Amy Schumer loves being a mother, but a second child may not be in the cards for her.
The comedian, 39, opened up to Willie Geist for Today’s “Sunday Sitdown” about parenting her 15-month-old son, Gene, amid a pandemic.
“Oh man. I mean, come on, he's just — life is just so much more beautiful,” she told Geist of her little one. “He’s the best thing in my life.”
But Schumer, who is married to chef Chris Fischer, has a realistic view of her future, and says expanding her family is most likely on hold. While she originally wanted to give Gene a sibling, her experience undergoing IVF to achieve a second pregnancy was extremely difficult.
“We did IVF, and IVF is really tough on me. I don’t think I could ever do IVF again, so I decided that I can’t be pregnant ever again,” said Schumer, who chronicled her journey to motherhood in the HBO Max documentary series Expecting Amy.
This past winter, Schumer shared some of her experience undergoing IVF on her Instagram page. She captioned a photo of her bruised belly asking for advice from others who have gone through it, saying the process made her “really run down and emotional.”
The procedure process resulted in the retrieval of 35 eggs, 26 of which were fertilized. From those, they got one viable embryo.
In addition to ruling out further IVF, Schumer and Fischer have opted against using a gestational surrogate carry their child.
“We thought about a surrogate, but I think we’re going to hold off for right now,” Schumer told Geist.
The struggle to get pregnant a second time came after Schumer’s extremely arduous pregnancy with Gene, during which she suffered from hyperemesis gravidarum, or extreme morning sickness. She was on the road performing during the difficult pregnancy.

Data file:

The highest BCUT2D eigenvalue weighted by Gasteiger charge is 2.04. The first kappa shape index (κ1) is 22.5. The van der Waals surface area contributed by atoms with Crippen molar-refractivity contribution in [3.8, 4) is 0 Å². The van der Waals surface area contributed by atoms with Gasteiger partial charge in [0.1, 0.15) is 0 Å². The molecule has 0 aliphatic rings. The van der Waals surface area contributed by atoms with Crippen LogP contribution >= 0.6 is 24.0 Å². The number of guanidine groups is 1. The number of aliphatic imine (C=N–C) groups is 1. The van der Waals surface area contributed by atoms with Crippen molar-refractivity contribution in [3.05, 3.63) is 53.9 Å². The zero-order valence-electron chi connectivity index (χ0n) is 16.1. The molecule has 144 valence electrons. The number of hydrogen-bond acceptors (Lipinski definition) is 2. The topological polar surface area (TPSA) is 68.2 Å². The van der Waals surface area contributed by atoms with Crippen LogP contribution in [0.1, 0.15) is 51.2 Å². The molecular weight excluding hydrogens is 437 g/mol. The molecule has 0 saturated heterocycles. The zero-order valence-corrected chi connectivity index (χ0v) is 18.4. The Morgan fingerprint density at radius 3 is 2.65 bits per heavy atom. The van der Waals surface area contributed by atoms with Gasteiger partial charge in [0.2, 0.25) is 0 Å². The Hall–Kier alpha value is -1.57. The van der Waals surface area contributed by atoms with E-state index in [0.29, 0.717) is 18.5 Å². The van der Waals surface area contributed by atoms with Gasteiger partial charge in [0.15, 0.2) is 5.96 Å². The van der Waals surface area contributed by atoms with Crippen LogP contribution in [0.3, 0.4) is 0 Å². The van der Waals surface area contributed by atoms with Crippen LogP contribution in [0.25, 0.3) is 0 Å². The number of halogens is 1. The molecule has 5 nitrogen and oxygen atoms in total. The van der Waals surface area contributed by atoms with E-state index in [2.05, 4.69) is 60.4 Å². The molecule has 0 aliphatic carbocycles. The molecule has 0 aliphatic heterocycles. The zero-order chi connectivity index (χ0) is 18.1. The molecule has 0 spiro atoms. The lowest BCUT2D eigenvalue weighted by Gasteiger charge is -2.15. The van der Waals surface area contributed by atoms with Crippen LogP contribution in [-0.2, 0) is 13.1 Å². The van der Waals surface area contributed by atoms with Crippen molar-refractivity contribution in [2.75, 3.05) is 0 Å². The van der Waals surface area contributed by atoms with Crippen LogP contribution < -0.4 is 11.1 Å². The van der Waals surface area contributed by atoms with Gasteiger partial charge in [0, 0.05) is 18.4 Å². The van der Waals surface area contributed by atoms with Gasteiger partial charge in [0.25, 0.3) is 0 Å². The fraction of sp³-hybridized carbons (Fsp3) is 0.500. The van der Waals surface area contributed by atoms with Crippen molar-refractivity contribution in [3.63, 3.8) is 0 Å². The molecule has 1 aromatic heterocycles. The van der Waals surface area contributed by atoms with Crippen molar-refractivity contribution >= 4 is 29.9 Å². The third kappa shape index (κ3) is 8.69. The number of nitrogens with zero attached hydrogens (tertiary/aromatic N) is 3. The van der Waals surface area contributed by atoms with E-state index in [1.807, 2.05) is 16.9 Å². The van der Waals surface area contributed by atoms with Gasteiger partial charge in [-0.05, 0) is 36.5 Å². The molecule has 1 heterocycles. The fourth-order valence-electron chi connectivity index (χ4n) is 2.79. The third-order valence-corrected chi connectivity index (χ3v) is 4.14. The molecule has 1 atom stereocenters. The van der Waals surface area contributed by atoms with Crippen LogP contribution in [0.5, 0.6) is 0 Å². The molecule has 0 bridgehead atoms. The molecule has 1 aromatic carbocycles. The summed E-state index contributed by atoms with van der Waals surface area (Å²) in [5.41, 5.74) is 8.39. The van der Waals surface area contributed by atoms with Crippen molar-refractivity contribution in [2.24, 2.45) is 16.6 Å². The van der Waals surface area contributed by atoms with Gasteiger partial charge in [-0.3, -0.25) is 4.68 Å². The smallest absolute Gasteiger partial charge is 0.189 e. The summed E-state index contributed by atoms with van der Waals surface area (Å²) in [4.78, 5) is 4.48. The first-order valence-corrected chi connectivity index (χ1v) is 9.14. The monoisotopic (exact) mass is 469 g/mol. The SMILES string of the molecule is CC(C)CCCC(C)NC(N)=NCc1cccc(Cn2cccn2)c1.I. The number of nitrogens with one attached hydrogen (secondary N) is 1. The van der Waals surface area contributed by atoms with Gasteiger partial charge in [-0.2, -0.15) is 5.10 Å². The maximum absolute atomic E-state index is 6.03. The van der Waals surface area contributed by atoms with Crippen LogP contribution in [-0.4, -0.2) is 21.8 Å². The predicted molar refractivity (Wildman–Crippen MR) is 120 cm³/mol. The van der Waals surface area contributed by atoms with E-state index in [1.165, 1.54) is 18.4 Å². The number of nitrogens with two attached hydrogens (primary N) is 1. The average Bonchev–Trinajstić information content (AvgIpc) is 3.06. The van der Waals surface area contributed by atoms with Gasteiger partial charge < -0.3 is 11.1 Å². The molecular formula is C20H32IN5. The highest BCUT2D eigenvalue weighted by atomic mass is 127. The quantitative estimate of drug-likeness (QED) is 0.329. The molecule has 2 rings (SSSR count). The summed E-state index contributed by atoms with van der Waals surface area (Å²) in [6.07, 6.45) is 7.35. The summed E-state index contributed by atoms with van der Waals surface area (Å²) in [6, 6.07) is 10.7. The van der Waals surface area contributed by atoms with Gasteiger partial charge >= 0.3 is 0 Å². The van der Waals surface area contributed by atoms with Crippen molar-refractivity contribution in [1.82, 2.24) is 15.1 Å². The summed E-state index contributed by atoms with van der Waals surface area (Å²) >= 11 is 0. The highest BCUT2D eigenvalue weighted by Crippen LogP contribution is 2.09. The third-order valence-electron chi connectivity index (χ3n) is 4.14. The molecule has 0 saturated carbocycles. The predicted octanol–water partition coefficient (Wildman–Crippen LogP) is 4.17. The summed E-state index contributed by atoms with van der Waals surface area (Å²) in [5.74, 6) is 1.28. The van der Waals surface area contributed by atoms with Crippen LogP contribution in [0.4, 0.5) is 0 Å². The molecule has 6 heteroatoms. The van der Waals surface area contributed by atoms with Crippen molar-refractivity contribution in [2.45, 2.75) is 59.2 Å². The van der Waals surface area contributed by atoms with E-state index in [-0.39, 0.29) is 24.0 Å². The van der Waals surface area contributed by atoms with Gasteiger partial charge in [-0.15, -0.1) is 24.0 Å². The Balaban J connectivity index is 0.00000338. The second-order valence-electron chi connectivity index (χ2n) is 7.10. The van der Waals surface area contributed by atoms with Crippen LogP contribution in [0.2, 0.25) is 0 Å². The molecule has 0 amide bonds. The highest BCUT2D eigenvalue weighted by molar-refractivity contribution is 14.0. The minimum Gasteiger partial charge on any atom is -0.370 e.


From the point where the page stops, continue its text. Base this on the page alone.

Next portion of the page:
“It was really, really hard, but I think probably every woman can relate strangely enough. Because for me going onstage and doing a show like that, even though it’s physical and everyone’s looking at you, it’s still my job. And so if you’re a teacher or a nurse or something, if you’re really sick, and you’re pregnant, and you still have to work, no one gives you any leeway,” she explained. “They really don’t.”
Schumer says she can’t quite imagine going back out on the road as a comedian for now. She enjoys staying home with her family too much, and the experience would be grueling.
“No, not for a while,” she told Geist. “It’s not good for you physically or mentally. I’m feeling really good about roots being down.”
She and Fischer have even turned their time at home into a new production. Amy Schumer Learn to Cook is the couple’s new Food Network show in which Fischer teaches Schumer how to make quarantine-themed meals. It’s a labor of love that’s made in the couple’s home, and is shot on camera by their beloved nanny. It’s a much quieter way of life for Schumer than just a few years back, when she skyrocketed to success thanks to her Comedy Central series Inside Amy Schumer, and her hit film Trainwreck.
“It feels like a long time ago. There’s no book to read. Like here’s what to do when you get famous very quickly. You kind of lose your identity in there until you go, actually I am a person and I’m not all these other things that you’re made to feel you need to fit into,” she said. “It’s really satisfying to get a grasp on that.”
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